CIOs are nervous about mobile computing

Updated: Oct 15 2012, 09:19am hrs
Todays enterprise IT infrastructure would likely be unrecognisable to even the most progressive of CIOs from just five years ago. In large part, the incredible advances in mobile device technology, the massive adoption of these devices and the bring your own device (BYOD) trend have driven this rapid evolution of enterprise IT. Many companies are looking at mobile applications as the next frontier of productivity and competitive advantage.

There is a growing adoption of mobile devices to access corporate services, view corporate data and conduct business. The significant adoption of mobile applications demonstrates remarkable confidence, by organisations, in the ability for mobility to deliver value. According to the 2012 Symantec State of Mobility survey, a third of Indian respondents allow employees to use mobile devices for business use without restrictions.

However, corporate nervousness about mobile computing is understandable. CIOs are facing a trial by fire. According to the same survey, mobility ranked as the leading IT risk among organisations, being cited as one of the top three risk areas by 40% of respondents.

While the mass adoption of both consumer and managed mobile devices in the enterprise has increased employee productivity, it has also exposed the enterprise to new security risks. While the most popular mobile platforms in use today were designed with security in mindand certainly raise the bar compared to traditional PC-based computing platformsthey may still be insufficient for protecting the enterprise assets that regularly find their way onto these devices.

Many of these devices are not controlled by the administrator, meaning that sensitive enterprise data is not subject to the enterprises existing compliance, security, and data loss prevention policies. The main concerns include device loss, data leakage, unauthorised access to corporate resources and malware infection. According to Symantecs latest Internet Security Threat Report, mobile vulnerabilities increased by 93% in 2011 and that threats targeting the Android operating system are on the rise. Additionally, Symantecs State of Mobility pegs the cost of mobile incidents for India enterprises at R42.32 lakh.

To complicate matters, todays mobile devices are not islands; they also connect to an entire ecosystem of supporting cloud and desktop-based services. The typical smartphone synchronises with at least one public cloud-based service that is outside enterprise control. At the same time, many users also directly synchronise mobile devices with home computers. In both scenarios, key enterprise assets may be stored in any number of insecure locations outside the direct purview of the enterprise.

With that said, when properly deployed, mobile platforms allow users to simultaneously synchronise their devices with both private and enterprise cloud services without risking data exposure. However, these services may be easily abused by employees, resulting in the exposure of enterprise data on both unsanctioned employee devices as well as in the private cloud.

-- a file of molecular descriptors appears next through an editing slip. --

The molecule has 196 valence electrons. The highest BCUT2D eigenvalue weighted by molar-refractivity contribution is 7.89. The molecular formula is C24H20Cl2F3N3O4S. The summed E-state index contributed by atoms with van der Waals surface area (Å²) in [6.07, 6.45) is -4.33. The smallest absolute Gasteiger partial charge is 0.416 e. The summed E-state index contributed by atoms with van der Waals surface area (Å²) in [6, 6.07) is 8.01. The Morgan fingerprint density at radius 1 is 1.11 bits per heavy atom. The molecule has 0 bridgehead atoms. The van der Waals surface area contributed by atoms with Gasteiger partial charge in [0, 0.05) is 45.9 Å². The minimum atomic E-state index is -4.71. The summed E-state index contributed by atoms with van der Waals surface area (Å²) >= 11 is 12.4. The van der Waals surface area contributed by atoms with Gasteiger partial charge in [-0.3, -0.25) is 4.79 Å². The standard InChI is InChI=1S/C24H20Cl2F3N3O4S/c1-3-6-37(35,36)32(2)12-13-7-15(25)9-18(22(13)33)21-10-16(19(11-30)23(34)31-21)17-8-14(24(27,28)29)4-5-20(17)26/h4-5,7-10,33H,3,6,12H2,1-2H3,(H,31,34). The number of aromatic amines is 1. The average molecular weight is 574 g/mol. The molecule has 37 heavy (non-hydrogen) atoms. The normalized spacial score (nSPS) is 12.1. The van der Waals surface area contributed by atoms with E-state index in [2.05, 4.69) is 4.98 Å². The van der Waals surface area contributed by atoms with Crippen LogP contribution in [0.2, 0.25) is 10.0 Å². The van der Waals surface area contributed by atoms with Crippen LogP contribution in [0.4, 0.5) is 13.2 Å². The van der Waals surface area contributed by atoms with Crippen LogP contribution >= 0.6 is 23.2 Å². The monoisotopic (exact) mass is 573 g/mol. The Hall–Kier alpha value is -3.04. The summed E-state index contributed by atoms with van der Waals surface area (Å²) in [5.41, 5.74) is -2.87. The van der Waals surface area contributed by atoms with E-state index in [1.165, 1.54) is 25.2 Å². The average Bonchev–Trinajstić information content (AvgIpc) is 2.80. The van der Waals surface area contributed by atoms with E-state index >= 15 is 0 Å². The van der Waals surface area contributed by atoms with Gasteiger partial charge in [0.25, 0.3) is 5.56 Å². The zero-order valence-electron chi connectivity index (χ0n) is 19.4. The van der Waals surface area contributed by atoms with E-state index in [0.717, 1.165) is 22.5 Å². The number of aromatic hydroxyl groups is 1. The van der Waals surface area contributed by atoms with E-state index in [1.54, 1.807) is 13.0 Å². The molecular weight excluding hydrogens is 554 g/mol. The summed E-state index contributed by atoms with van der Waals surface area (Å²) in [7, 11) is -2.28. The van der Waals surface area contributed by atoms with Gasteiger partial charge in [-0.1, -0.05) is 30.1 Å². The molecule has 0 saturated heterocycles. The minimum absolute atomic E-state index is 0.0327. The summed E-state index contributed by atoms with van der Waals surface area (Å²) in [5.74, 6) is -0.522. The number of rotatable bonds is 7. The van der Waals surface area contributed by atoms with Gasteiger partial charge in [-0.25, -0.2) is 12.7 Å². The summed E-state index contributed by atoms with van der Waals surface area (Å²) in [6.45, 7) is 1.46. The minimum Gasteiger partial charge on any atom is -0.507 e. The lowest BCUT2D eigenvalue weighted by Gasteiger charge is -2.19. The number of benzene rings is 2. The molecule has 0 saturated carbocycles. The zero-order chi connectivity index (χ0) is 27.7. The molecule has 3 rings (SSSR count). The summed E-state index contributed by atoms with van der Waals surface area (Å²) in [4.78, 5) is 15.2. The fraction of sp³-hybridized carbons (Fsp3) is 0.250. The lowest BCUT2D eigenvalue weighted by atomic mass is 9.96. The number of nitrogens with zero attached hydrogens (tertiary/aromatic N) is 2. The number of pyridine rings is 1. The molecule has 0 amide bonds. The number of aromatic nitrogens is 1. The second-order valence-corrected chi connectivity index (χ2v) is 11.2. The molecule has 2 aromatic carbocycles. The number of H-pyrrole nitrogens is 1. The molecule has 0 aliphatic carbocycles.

Todays mobile devices are a mixed bag. Enterprise mobility delivers on productivity because employees know how to use, and enjoy using, their own devices. It can also reduce capital expenditure as businesses can leverage devices employees may already be paying for. In addition, employees often take better care of devices they have selected and purchased. However, while mobile devices promise to greatly improve productivity, they also introduce a number of new risks that must be managed by enterprises.

It is imperative that enterprises seek to understand the entire ecosystem the devices used by their employees participate in, and then formulate effective device security strategies to mitigate the risk these devices create. Any mobile strategy should take into consideration the following best practice recommendations:

Enable broadly: To get the most from mobile advances, plan for line-of-business mobile applications that have mainstream use. Set clear and measurable objectives for productivity gain, employee satisfaction and customer services.

Think strategically: Explore all of the mobile opportunities that can be introduced and understand the risks and threats that need to be mitigated. As you plan, take a cross-functional approach to securing sensitive data. Ensure your mobile strategy is future-proof and accounts for rapid changes in usage, increasing number of devices and emerging platforms.

Manage efficiently: The management of mobile devices should be integrated into the overall IT management framework and administered in the same wayideally using compatible solutions and unified policies. This creates operational efficiencies and lowers the total cost of ownership.

Enforce appropriately: As more employees connect personal devices to the corporate network, organisations need to modify acceptable usage policies to accommodate both corporate-owned and personally-owned devices. Management and security levers will need to differ based on ownership of the device and the associated controls that the organisation requires. Employees will continue to add devices to the corporate network so organisations must plan for this legally, operationally and culturally.

Secure comprehensively: Focus on the information and where it is viewed, transmitted and stored. Integrating with existing data loss prevention, encryption and authentication policies will ensure consistent corporate and regulatory compliance.

Consider the cloud: Not only will employees expect to access cloud services from mobile devices, but be aware that the success of the mobile world is dependent on cloud services to store and access information.

The writer is VP & MD, India product operations, Symantec